Welcome to the
Factblog.

Deep dive in our world of facts. Follow the Factblog to widen your horizon about facts, and learn more about facts from all possible angles.

How do you identify fake news?

Every day we are confronted with thousands of impressions, ads and news items. And our social media flow never stops feeding us with content to consume, interact with or re-share.

What is the definition of fake news?

You’ve probably heard the expression daily the last couple of years. Fake news. It seems like it’s on everyone’s lips, from leading politicians to people in your social media flow.

How can you minimize fake news?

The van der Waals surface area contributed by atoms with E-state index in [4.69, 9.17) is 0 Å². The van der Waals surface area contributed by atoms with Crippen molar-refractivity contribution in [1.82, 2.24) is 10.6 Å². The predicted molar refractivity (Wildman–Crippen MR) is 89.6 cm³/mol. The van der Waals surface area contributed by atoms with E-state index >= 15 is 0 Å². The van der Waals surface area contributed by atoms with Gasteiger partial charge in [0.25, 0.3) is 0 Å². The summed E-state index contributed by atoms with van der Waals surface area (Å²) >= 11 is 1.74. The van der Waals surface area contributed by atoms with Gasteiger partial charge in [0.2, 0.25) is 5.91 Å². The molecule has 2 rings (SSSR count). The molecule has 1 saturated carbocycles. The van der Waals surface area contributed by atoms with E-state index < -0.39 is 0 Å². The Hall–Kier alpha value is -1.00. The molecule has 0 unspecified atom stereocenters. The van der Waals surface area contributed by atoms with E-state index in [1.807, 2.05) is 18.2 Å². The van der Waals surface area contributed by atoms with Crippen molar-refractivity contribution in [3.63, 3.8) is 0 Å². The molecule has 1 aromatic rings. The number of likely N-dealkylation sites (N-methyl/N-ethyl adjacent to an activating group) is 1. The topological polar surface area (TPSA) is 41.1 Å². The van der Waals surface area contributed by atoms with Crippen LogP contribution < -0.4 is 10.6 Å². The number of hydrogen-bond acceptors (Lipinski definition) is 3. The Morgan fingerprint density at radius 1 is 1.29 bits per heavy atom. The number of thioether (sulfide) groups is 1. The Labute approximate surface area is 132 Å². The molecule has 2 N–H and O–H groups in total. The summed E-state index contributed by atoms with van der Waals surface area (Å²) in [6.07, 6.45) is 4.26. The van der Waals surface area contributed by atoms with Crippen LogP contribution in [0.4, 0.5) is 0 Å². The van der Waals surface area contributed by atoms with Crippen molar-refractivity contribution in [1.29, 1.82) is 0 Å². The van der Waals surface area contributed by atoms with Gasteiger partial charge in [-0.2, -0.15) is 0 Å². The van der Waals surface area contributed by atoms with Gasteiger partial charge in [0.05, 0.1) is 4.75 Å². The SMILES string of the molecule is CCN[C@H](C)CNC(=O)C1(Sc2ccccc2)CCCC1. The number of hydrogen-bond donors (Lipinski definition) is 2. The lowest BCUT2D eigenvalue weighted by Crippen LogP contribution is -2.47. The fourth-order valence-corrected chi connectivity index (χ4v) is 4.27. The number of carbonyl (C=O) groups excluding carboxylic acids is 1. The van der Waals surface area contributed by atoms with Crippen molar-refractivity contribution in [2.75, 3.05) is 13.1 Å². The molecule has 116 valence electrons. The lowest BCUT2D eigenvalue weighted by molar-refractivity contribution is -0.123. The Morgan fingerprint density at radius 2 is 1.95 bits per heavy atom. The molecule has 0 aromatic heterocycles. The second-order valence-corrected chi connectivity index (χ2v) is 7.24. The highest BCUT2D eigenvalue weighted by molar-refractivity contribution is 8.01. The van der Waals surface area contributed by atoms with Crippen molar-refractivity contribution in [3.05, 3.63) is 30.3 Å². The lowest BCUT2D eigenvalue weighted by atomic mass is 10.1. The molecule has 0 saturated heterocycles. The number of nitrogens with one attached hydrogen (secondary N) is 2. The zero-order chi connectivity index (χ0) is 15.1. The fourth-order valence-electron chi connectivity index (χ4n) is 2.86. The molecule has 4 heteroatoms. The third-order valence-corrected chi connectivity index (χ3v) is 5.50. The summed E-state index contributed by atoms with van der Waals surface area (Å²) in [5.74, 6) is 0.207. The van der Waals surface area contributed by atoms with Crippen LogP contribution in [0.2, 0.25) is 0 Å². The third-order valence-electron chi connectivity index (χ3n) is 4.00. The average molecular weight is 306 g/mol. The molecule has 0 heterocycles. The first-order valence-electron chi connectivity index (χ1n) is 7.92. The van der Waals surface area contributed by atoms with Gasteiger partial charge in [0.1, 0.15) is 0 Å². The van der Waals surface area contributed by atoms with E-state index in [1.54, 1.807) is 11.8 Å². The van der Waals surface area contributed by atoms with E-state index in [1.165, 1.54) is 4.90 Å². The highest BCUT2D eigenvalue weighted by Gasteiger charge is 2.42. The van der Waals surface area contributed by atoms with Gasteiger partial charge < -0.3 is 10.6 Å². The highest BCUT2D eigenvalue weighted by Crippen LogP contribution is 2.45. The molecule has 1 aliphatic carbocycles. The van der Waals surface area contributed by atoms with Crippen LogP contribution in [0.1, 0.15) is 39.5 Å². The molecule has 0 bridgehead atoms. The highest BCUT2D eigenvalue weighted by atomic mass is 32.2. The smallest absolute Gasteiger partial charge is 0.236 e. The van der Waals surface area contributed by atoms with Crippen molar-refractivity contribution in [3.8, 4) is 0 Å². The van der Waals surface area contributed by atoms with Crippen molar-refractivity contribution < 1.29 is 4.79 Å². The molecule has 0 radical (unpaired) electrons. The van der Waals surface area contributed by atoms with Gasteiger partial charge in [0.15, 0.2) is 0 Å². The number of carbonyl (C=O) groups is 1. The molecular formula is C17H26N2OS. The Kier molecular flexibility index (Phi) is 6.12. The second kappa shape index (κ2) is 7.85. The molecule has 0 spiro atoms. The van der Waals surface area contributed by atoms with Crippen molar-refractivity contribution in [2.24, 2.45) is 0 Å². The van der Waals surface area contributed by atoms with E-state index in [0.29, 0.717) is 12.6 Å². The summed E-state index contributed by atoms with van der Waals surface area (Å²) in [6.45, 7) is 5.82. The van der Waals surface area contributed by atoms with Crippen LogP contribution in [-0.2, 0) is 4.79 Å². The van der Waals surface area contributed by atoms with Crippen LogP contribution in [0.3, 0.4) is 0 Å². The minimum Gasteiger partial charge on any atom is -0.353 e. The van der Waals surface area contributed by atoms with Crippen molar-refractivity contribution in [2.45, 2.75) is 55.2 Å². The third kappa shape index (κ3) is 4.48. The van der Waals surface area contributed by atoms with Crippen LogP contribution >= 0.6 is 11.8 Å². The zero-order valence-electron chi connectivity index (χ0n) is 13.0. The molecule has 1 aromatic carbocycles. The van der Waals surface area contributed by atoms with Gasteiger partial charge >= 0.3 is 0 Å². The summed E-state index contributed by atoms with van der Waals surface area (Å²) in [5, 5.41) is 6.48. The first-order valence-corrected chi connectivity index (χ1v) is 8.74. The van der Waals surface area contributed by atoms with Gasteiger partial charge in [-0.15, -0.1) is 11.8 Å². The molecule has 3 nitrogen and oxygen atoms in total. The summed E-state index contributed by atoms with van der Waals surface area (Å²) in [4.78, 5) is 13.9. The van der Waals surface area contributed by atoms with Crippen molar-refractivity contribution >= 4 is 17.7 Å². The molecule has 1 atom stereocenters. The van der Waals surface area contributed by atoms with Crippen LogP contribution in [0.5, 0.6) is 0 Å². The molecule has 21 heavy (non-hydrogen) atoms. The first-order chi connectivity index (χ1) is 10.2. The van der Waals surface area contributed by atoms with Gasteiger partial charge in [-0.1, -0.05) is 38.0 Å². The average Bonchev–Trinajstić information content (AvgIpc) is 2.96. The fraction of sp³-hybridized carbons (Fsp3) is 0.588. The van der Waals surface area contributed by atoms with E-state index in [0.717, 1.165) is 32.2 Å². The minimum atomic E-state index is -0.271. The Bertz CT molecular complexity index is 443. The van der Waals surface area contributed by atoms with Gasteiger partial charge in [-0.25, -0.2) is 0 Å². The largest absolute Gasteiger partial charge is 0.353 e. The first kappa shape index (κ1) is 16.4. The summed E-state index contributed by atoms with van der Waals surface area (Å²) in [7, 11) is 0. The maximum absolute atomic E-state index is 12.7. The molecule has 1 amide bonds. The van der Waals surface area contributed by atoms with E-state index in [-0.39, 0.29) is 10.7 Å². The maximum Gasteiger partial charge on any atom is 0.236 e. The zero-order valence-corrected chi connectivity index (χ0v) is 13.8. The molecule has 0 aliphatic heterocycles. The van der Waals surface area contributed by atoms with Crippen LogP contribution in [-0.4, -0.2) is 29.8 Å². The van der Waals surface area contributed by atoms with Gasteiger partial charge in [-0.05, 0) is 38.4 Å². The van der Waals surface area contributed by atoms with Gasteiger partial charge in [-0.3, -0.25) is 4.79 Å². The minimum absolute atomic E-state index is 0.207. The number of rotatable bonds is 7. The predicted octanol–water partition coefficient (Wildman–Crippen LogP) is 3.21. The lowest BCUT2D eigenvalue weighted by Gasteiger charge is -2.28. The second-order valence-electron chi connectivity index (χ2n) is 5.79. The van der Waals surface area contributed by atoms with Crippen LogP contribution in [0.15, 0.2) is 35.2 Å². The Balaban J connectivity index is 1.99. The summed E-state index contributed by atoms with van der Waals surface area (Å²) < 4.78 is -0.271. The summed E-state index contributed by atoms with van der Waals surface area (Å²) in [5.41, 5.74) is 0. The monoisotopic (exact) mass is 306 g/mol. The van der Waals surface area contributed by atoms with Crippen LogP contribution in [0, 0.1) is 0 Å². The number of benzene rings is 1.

Fake news can cause harm in many ways. Generally, they can diminish the confidence in all news reporting, even serious ones, which in turn can hurt the democratic society.

Famous examples of fake news

The Great Moon Hoax is one of the most famous examples of fake news and was originally published in The New York Sun magazine in August 1835. The purpose? To attract more readers.

What is the story behind fake news?

Fake news. What do we mean by that expression? Is it just a social media clickbait to earn easy advertising money? Is it a label on fabricated journalist-styled content to drive public opinion in a certain direction? Or is it a strategy some people use, trying to downgrade statements they don’t agree with? Or maybe all of this?

Who invented fake news?

Fake news is no news. In fact, there are several thousand-year-old examples of how fabricated news has been used to influence public opinion.

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